When I was about nine years old, my dad decided to take me to a local Civil War reenactment. I’m from a small town that’s famous for having one of the best reenactments around, drawing thousands of people every year. I loved history and had studied the Civil War, so my excitement for this trip rivaled that of going to Disney World.
I walked around taking it all in. Everything was just as I had read and expected it to be—men and women cooking over campfires next to their tents, sharing stories from the past; the sound of cannon blasts so loud that my ears hurt; soldiers in uncomfortable-looking uniforms carrying rifles with bayonets that made them taller than the men carrying them. It was all so epic.
Then I heard it. A man screaming in pain, or at least acting like it. I turned the corner and saw the medical tent. I froze. The pile of severed limbs covered in “blood” had probably been purchased from a novelty store, but they were all too real to my pre-adolescent eyes. A man in a once white, now crimson apron was wielding an instrument that looked a lot like my dad’s hacksaw. Then I noticed the “wounded” man surrounded by several other men holding him down. Young as I was, I could easily figure out what was going to happen next. The experience shocked me. What I had just witnessed was all I could think about for the rest of the day.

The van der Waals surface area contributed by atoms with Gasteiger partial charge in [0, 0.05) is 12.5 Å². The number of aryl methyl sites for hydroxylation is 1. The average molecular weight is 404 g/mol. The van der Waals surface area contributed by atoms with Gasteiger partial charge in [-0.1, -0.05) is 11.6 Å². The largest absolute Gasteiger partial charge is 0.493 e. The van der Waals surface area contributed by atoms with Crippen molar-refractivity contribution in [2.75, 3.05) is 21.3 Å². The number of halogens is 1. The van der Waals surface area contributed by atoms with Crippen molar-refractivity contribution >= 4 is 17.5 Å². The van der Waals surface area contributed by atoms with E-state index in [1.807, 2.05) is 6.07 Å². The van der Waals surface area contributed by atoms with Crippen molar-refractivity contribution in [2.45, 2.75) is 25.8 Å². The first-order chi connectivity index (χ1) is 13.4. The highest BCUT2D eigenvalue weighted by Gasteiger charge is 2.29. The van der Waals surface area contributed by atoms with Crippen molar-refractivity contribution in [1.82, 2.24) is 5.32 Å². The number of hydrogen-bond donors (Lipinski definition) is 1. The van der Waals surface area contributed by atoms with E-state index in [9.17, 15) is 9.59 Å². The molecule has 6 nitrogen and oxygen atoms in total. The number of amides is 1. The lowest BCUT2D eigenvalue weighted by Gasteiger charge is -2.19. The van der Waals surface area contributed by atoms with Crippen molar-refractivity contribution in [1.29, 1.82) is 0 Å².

My entire understanding of the Civil War changed in an instant. It wasn’t as though I hadn’t read about the medical treatments of the time, but that was just words in a textbook that I quickly glossed over to get to the exciting battles. Now the realities of the war had become palpable for me.
Sometimes the only way to learn about something in a way that allows for true understanding is to experience it. In many cases, we think we (or our children) understand a topic only to find out that we really didn’t comprehend it at all. That’s why learning activities are so important. Actually experiencing something builds a foundation for learning that you can’t create by merely reading a book or watching a video. Not all activities and experiences need to be shocking like my example. In fact, most won’t be. But simple activities, such as this balloon craft, put skills taught in a lesson into a physical form and accomplish the same thing.
That’s why I always encourage homeschool parents to also purchase the Teacher Editions of BJU Press textbooks. Parents typically don’t have time to come up with creative activities to reinforce each lesson. The Teacher Editions make this simple by including a large variety of activities for different learning styles. The time you save in planning and the benefit to your child’s learning experience easily offset the extra expense.
Be sure to check out some learning activity ideas in the posts below.